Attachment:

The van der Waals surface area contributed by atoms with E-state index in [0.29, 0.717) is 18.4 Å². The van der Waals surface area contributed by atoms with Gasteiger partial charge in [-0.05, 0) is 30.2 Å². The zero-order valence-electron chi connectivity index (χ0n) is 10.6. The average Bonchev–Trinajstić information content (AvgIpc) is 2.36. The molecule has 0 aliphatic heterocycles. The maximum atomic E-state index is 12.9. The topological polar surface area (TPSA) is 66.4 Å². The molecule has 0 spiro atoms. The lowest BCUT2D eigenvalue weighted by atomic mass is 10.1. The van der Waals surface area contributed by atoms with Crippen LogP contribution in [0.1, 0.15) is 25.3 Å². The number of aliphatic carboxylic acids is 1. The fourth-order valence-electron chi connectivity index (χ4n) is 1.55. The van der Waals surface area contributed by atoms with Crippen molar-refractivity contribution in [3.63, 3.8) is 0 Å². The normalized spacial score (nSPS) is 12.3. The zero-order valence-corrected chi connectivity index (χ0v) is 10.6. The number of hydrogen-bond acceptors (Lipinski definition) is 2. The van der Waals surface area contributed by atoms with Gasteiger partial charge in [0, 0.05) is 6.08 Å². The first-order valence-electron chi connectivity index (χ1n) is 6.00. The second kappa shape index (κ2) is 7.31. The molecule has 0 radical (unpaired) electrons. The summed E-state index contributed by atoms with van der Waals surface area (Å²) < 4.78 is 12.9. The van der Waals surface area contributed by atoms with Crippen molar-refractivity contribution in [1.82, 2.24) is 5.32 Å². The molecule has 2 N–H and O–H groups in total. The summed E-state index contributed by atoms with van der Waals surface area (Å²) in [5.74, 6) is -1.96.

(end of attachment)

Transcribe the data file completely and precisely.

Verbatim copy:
The van der Waals surface area contributed by atoms with E-state index in [0.29, 0.717) is 18.4 Å². The van der Waals surface area contributed by atoms with Gasteiger partial charge in [-0.05, 0) is 30.2 Å². The zero-order valence-electron chi connectivity index (χ0n) is 10.6. The average Bonchev–Trinajstić information content (AvgIpc) is 2.36. The molecule has 0 aliphatic heterocycles. The maximum atomic E-state index is 12.9. The topological polar surface area (TPSA) is 66.4 Å². The molecule has 0 spiro atoms. The lowest BCUT2D eigenvalue weighted by atomic mass is 10.1. The van der Waals surface area contributed by atoms with Crippen LogP contribution in [0.1, 0.15) is 25.3 Å². The number of aliphatic carboxylic acids is 1. The fourth-order valence-electron chi connectivity index (χ4n) is 1.55. The van der Waals surface area contributed by atoms with Crippen molar-refractivity contribution in [3.63, 3.8) is 0 Å². The normalized spacial score (nSPS) is 12.3. The zero-order valence-corrected chi connectivity index (χ0v) is 10.6. The number of hydrogen-bond acceptors (Lipinski definition) is 2. The van der Waals surface area contributed by atoms with Gasteiger partial charge in [0, 0.05) is 6.08 Å². The first-order valence-electron chi connectivity index (χ1n) is 6.00. The second kappa shape index (κ2) is 7.31. The molecule has 0 radical (unpaired) electrons. The summed E-state index contributed by atoms with van der Waals surface area (Å²) < 4.78 is 12.9. The van der Waals surface area contributed by atoms with Crippen molar-refractivity contribution in [1.82, 2.24) is 5.32 Å². The molecule has 2 N–H and O–H groups in total. The summed E-state index contributed by atoms with van der Waals surface area (Å²) in [5.74, 6) is -1.96.